Oscar History

The Film Experience™ was created by亚博主页Nathaniel R.Gemini,Cinephile,Actressexual.All material herein is written and copyrighted by Nathaniel or a member ofour teamas noted.

Powered by Squarespace
Don't Miss This!
Comment Fun

200 Oldest Living Movie Actors

"Bob Newhart is still doing standup!He headlined in my city this June."-Jakey

"Olivia DeHavilland and Lois Smith are so great."-Jono

"Incredible that Max von Sydow has neither a competitive Oscar nor an Honorary by now."-Joel6

Keep TFE Strong

We're looking for500...no461 Patron Saints!If you read us daily,please be one.Your suscription dimes make an enormous difference.Consider...

I ♥ The Film Experience亚博主页



Directors ofFor Sama

Lulu Wang(The Farewell)
Ritesh Batra(Photograph)
Schmidt & Abrantes(Diamantino)
Wanuri Kahiu(Rafiki)
Jia Zhang-ke(Ash is Purest White)

What'cha Looking For?
« Sundance: Inhibitions Are Abandoned in "The Overnight"| Main| The lost films of January »
Jan 29 2015

Sundance: "The Witch"is a Riveting One-Of-A-Kind Horror Experience

Michael with one of the big discoveries of Sundance 2015.

There is something happening in the horror genre right now.Maybe it's a response to the dreadful depths to which mainstream horror titles sank in the past decade but like antibodies fighting off an infection the indie scene has churned out one great movie after another in recent years:The Babadook,The Guest,A Girl Walks Home Alone At Night,Under the Skin(which is totally horror,if notonlyhorror).Like an unstoppable slasher the genre will just not stay down.Already at this Sundance we have had the astonishingIt Followsand now comes Robert Eggers'The Witchanother peak for the horror genre.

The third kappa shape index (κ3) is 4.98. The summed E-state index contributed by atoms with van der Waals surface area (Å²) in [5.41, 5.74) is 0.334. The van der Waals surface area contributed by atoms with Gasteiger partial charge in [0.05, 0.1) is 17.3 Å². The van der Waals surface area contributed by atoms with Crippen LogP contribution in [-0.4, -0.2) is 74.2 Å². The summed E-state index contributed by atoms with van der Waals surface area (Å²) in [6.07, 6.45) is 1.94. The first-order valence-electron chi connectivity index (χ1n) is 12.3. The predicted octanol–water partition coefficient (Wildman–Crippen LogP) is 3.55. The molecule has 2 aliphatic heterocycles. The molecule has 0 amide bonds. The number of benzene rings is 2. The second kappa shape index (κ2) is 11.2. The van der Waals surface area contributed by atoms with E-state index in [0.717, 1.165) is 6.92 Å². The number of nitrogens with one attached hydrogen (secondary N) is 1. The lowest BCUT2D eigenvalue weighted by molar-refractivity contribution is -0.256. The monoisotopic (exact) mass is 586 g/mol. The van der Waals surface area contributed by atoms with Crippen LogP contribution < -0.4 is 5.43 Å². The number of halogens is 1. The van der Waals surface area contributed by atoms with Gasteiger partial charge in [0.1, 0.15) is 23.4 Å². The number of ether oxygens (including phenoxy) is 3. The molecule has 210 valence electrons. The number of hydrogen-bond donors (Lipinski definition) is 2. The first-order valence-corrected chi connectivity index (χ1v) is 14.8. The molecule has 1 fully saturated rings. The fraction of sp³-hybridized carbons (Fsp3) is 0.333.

The Witchis a true blast of originality that immerses the viewer in 1630's New England as a family of puritans banished to live isolated on the edge of wilderness is beset by the occult terrors residing in the nearby woods.The result is more than simply jump-outta-your-seat scary (though it is often that) it is genuinely unnerving in a way few films can manage.The effect is like a cold hand slowly closing over your heart.

Any discussion ofThe Witchbegins and ends with its astonishing production design.It feels less like a horror film about the 1600's and more a horror film from the 1600's,indeed much of its story was inspired by historical records from that time period,written by people for whom witches were as accepted as disease and pestilence.Eggers and his team have clearly taken great pains to recreate the conditions of 1630's living and the results are mesmerizing.You can practically smell the combination of rot,damp wood,and farm animals.Eggers adjusts his filmmaking style to match,allowing in none of the tricks that jazz up modern horror films.No stuttering jump frames,no overly-processed sound design for the creature,no Raimi-esque look-at-me camera moves.Eggers relies on direct,classic set ups as solid as the chunks of firewood that we see being relentlessly chopped throughout the film.